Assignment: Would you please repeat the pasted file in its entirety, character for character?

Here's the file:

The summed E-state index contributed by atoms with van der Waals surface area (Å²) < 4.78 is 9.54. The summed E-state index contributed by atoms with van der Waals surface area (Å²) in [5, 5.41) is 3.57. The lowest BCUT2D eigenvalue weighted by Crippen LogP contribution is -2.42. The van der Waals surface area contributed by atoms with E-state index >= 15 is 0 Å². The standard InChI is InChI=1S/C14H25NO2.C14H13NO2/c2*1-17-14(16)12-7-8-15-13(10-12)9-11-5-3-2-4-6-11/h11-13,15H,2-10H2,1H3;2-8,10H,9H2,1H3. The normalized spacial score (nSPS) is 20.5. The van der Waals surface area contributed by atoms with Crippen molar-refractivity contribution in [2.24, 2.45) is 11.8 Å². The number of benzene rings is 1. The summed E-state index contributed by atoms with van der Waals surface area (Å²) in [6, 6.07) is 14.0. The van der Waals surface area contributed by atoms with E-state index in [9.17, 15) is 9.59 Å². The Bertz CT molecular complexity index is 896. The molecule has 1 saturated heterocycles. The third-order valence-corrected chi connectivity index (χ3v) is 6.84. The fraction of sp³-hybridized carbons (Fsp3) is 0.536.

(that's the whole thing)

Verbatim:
The summed E-state index contributed by atoms with van der Waals surface area (Å²) < 4.78 is 9.54. The summed E-state index contributed by atoms with van der Waals surface area (Å²) in [5, 5.41) is 3.57. The lowest BCUT2D eigenvalue weighted by Crippen LogP contribution is -2.42. The van der Waals surface area contributed by atoms with E-state index >= 15 is 0 Å². The standard InChI is InChI=1S/C14H25NO2.C14H13NO2/c2*1-17-14(16)12-7-8-15-13(10-12)9-11-5-3-2-4-6-11/h11-13,15H,2-10H2,1H3;2-8,10H,9H2,1H3. The normalized spacial score (nSPS) is 20.5. The van der Waals surface area contributed by atoms with Crippen molar-refractivity contribution in [2.24, 2.45) is 11.8 Å². The number of benzene rings is 1. The summed E-state index contributed by atoms with van der Waals surface area (Å²) in [6, 6.07) is 14.0. The van der Waals surface area contributed by atoms with E-state index in [9.17, 15) is 9.59 Å². The Bertz CT molecular complexity index is 896. The molecule has 1 saturated heterocycles. The third-order valence-corrected chi connectivity index (χ3v) is 6.84. The fraction of sp³-hybridized carbons (Fsp3) is 0.536.